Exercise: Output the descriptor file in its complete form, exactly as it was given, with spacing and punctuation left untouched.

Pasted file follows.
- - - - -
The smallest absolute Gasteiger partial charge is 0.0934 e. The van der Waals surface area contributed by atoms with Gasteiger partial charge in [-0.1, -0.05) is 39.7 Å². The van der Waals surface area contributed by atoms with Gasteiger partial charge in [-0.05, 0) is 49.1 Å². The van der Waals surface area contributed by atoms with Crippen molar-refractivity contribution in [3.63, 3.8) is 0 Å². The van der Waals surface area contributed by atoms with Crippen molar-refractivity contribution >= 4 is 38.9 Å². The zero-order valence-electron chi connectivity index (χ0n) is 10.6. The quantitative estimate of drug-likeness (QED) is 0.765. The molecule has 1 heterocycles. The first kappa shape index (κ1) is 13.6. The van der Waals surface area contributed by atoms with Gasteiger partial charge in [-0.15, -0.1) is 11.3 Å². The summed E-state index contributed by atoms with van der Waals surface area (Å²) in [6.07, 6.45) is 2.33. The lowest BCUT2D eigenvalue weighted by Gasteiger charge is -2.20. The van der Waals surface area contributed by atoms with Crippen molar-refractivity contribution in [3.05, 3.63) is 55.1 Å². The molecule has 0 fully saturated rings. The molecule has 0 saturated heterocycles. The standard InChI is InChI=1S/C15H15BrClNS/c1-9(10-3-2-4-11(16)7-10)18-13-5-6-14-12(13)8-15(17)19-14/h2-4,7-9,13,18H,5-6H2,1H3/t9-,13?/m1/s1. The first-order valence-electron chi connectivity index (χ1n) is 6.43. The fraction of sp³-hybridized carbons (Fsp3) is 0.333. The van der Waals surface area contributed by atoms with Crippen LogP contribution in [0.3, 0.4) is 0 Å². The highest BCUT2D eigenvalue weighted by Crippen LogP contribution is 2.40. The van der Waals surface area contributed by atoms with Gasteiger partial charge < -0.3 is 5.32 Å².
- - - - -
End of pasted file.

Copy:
The smallest absolute Gasteiger partial charge is 0.0934 e. The van der Waals surface area contributed by atoms with Gasteiger partial charge in [-0.1, -0.05) is 39.7 Å². The van der Waals surface area contributed by atoms with Gasteiger partial charge in [-0.05, 0) is 49.1 Å². The van der Waals surface area contributed by atoms with Crippen molar-refractivity contribution in [3.63, 3.8) is 0 Å². The van der Waals surface area contributed by atoms with Crippen molar-refractivity contribution >= 4 is 38.9 Å². The zero-order valence-electron chi connectivity index (χ0n) is 10.6. The quantitative estimate of drug-likeness (QED) is 0.765. The molecule has 1 heterocycles. The first kappa shape index (κ1) is 13.6. The van der Waals surface area contributed by atoms with Gasteiger partial charge in [-0.15, -0.1) is 11.3 Å². The summed E-state index contributed by atoms with van der Waals surface area (Å²) in [6.07, 6.45) is 2.33. The lowest BCUT2D eigenvalue weighted by Gasteiger charge is -2.20. The van der Waals surface area contributed by atoms with Crippen molar-refractivity contribution in [3.05, 3.63) is 55.1 Å². The molecule has 0 fully saturated rings. The molecule has 0 saturated heterocycles. The standard InChI is InChI=1S/C15H15BrClNS/c1-9(10-3-2-4-11(16)7-10)18-13-5-6-14-12(13)8-15(17)19-14/h2-4,7-9,13,18H,5-6H2,1H3/t9-,13?/m1/s1. The first-order valence-electron chi connectivity index (χ1n) is 6.43. The fraction of sp³-hybridized carbons (Fsp3) is 0.333. The van der Waals surface area contributed by atoms with Crippen LogP contribution in [0.3, 0.4) is 0 Å². The highest BCUT2D eigenvalue weighted by Crippen LogP contribution is 2.40. The van der Waals surface area contributed by atoms with Gasteiger partial charge < -0.3 is 5.32 Å².